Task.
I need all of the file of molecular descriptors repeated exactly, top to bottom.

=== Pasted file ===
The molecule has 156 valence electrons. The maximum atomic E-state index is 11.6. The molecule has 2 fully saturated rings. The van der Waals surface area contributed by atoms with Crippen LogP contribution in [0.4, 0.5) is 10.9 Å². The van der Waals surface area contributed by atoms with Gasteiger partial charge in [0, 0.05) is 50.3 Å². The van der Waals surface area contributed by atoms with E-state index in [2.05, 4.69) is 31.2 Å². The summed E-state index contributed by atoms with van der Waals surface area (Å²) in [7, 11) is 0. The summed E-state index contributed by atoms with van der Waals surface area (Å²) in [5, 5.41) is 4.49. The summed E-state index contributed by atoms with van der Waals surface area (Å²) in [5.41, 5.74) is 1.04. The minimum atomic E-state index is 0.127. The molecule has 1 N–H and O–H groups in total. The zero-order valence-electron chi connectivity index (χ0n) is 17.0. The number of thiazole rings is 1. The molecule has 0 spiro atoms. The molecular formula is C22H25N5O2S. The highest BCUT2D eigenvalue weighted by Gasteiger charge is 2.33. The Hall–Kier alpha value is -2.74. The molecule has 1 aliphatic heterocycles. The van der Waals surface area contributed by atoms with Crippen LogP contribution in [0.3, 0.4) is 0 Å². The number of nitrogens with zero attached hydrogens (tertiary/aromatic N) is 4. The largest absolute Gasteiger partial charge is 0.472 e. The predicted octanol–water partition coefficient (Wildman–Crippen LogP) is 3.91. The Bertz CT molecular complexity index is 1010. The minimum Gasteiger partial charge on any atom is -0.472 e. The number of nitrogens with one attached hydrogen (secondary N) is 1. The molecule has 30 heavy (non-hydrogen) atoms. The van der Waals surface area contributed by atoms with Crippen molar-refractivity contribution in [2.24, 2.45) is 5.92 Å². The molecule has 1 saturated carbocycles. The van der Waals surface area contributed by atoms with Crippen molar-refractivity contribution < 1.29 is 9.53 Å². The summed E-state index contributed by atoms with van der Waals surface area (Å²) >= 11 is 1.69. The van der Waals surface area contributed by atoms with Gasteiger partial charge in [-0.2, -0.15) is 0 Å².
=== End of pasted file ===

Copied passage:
The molecule has 156 valence electrons. The maximum atomic E-state index is 11.6. The molecule has 2 fully saturated rings. The van der Waals surface area contributed by atoms with Crippen LogP contribution in [0.4, 0.5) is 10.9 Å². The van der Waals surface area contributed by atoms with Gasteiger partial charge in [0, 0.05) is 50.3 Å². The van der Waals surface area contributed by atoms with E-state index in [2.05, 4.69) is 31.2 Å². The summed E-state index contributed by atoms with van der Waals surface area (Å²) in [7, 11) is 0. The summed E-state index contributed by atoms with van der Waals surface area (Å²) in [5, 5.41) is 4.49. The summed E-state index contributed by atoms with van der Waals surface area (Å²) in [5.41, 5.74) is 1.04. The minimum atomic E-state index is 0.127. The molecule has 1 N–H and O–H groups in total. The zero-order valence-electron chi connectivity index (χ0n) is 17.0. The number of thiazole rings is 1. The molecule has 0 spiro atoms. The molecular formula is C22H25N5O2S. The highest BCUT2D eigenvalue weighted by Gasteiger charge is 2.33. The Hall–Kier alpha value is -2.74. The molecule has 1 aliphatic heterocycles. The van der Waals surface area contributed by atoms with Crippen LogP contribution in [0.3, 0.4) is 0 Å². The number of nitrogens with zero attached hydrogens (tertiary/aromatic N) is 4. The largest absolute Gasteiger partial charge is 0.472 e. The predicted octanol–water partition coefficient (Wildman–Crippen LogP) is 3.91. The Bertz CT molecular complexity index is 1010. The minimum Gasteiger partial charge on any atom is -0.472 e. The number of nitrogens with one attached hydrogen (secondary N) is 1. The molecule has 30 heavy (non-hydrogen) atoms. The van der Waals surface area contributed by atoms with Crippen molar-refractivity contribution in [2.24, 2.45) is 5.92 Å². The molecule has 1 saturated carbocycles. The van der Waals surface area contributed by atoms with Crippen molar-refractivity contribution < 1.29 is 9.53 Å². The summed E-state index contributed by atoms with van der Waals surface area (Å²) >= 11 is 1.69. The van der Waals surface area contributed by atoms with Gasteiger partial charge in [-0.2, -0.15) is 0 Å².